Pope seeks to start debate on condoms and AIDS
VATICAN CITY (AP) — Pope Benedict XVI sought to "kick-start a debate" when he said some condom use may be justified, Vatican insiders say, raising hopes the church may be starting to back away from a complete ban and allow condoms to play a role in the battle against AIDS.
Just a year after he said condoms could be making the AIDS crisis worse, Benedict said that for some people, such as male prostitutes, using them could be a step in assuming moral responsibility because the intent is to "reduce the risk of infection."
The pope did not suggest using condoms as birth control, which is banned by the church, or mention the use of condoms by married couples where one partner is infected.
Still, some saw the pope's comments as an attempt to move the church forward on the issue of condoms and health risks.
For years, divisions in the Vatican have held up any effort to reconcile the church's ban on contraception with the need to help halt the spread of AIDS. Theologians have studied the possibility of condoning limited condom use as a lesser evil, and reports years ago said the Vatican was considering a document on the issue, though opposition apparently blocked publication.
One senior Vatican official said Monday he believed the pope just "wanted to kick-start the debate." He spoke on condition of anonymity because of the sensitivity of the issue.
For the deeply conservative Benedict, it seemed like a bold leap into modernity — and a nightmare for many at the Vatican. The pope's comments sparked a fierce debate among Catholics, politicians and health workers that is certain to reverberate for a long time despite frantic damage control at the Vatican.
In a sign of the tensions, the Holy See's chief spokesman, the Rev. Federico Lombardi, rushed out a statement to counter any impression the church might lift its ban on artificial birth control. Lombardi stressed the pope's comment neither "reforms nor changes" church teaching.
While much of the world hailed Benedict's statement as a major shift toward lifting the church ban, conservatives insisted the pontiff was not "justifying" condom use from a theological point of view.
Many Vatican observers were struck by the example the pope used — that of a male prostitute — though the comments clearly were not meant to condone prostitution or homosexual conduct, which the church condemns as "intrinsically disordered."
And while Benedict made only a tiny opening, he stepped where no pope has gone since Pope Paul VI's 1968 encyclical "Humanae Vitae," which was supposed to have closed debate on church policy barring Catholics from using condoms and other artificial contraception.
Notably, the pope chose to make his statement in an interview with a German journalist, Peter Seewald, and not in an official document. Excerpts of Seewald's book, "Light of the World: The Pope, the Church and the Signs of the Times," first appeared Saturday in the Vatican newspaper, L'Osservatore Romano.
Luigi Accattoli, a veteran Vatican journalist who will be on a Vatican panel launching the book Tuesday, said Benedict had taken a "long-awaited" step that only the highest authority of the church could do."
Also on the panel is an influential prelate who showed his independence last year when he argued that Brazilian doctors should not be excommunicated for aborting the twin fetuses of a 9-year-old child who was allegedly raped by her stepfather. Monsignor Rino Fisichella argued the doctors were saving the girl's life and should be shown mercy; he was forced out as head of the Vatican's bioethics advisory committee for his stance.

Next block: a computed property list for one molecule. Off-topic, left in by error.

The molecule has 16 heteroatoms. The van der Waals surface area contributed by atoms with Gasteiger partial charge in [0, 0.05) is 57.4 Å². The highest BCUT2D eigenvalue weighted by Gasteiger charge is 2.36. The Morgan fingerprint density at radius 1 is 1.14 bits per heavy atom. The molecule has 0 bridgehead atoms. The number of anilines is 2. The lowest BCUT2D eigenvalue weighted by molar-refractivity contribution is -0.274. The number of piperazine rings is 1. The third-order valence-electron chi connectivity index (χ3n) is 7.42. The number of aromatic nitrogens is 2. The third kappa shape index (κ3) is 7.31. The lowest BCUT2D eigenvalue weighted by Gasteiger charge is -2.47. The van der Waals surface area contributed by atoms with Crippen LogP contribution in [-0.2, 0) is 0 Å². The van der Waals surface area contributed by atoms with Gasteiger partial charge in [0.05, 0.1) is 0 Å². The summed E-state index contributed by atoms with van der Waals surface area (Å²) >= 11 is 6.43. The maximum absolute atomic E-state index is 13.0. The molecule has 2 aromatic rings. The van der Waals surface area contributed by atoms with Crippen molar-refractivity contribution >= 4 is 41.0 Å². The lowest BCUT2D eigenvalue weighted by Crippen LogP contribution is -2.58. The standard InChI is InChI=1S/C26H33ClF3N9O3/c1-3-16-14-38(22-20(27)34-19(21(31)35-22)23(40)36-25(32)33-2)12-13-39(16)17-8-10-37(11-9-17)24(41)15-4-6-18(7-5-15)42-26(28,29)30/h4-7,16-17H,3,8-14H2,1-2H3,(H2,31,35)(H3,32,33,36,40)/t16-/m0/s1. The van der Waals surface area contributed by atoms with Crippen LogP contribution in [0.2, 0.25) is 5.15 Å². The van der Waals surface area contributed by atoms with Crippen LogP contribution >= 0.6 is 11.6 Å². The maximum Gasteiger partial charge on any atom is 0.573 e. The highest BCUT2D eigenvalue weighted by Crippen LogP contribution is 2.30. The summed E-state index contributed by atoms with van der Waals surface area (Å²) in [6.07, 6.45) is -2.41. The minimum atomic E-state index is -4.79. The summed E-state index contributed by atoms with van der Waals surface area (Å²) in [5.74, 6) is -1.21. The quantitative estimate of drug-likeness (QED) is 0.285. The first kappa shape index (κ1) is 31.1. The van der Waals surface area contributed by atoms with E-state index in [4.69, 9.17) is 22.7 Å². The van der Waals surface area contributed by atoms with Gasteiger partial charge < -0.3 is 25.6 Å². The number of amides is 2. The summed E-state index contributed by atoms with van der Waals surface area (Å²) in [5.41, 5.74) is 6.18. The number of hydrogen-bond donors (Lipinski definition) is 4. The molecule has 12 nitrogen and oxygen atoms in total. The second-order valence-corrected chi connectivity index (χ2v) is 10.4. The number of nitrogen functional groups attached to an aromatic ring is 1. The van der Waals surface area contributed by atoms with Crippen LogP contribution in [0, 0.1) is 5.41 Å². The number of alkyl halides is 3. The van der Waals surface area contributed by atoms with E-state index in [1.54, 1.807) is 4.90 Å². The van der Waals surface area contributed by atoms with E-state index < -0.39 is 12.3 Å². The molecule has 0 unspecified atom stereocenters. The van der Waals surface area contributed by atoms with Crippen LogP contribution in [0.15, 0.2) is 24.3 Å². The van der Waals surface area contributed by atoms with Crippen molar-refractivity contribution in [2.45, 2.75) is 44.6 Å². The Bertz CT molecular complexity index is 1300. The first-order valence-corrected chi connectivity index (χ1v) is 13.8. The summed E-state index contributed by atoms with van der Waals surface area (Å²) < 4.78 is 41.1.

Benedict previously had shown little sign of budging on the issue of condoms. Last year while en route to Africa, the continent hardest hit by HIV, he drew criticism from many health workers by saying condoms not only did not help stop the spread of AIDS but exacerbated the problem.
With Benedict prone to gaffes and crises — such as his remarks likening Islam to violence that caused a fury in the Muslin world and his lifting of the excommunication of a Holocaust-denier — some wondered whether it was again a communication problem.
However, Seewald wrote in the preface that Benedict had reviewed the text and made only small corrections. Seewald, who wrote two other books of interviews with Benedict while he was a cardinal, spent six hours over six days with Benedict at the papal summer residence in Castel Gandolfo in July.
The German-born pope appears comfortable talking with his fellow countrymen. The only other interview the pope has given was to German television in 2006.
Beyond the debate within the Roman Catholic church on its condoms policy, it is unclear how much effect the shift could have on health policy in Africa.
Kevin O'Reilly, a World Health Organization AIDS expert in Geneva, said the pope's comments "will remove some barriers in Africa."
"The fact that the Vatican is demonstrating any flexibility at all, and is considering the real-world use of condoms, is encouraging," O'Reilly said.
"Some of the churches there have been actively campaigning against condom use," he added. "But I don't think there are a lot of people making decisions about condom use while worrying about what the Vatican is up to."
Still, Sister Christine Schenk, executive director of FutureChurch, a liberal church reform group in the United States, said the pope expressed a principle about the benefits of using condoms to prevent disease that could apply to women too.
"You can probably take from that example and extend that to other examples," Schenk said. "Clearly, there will be many women who will also be prevented from getting HIV if you look at the principle of what he said."
Associated Press religion writer Rachel Zoll in New York and medical writer Maria Cheng in London contributed to this report.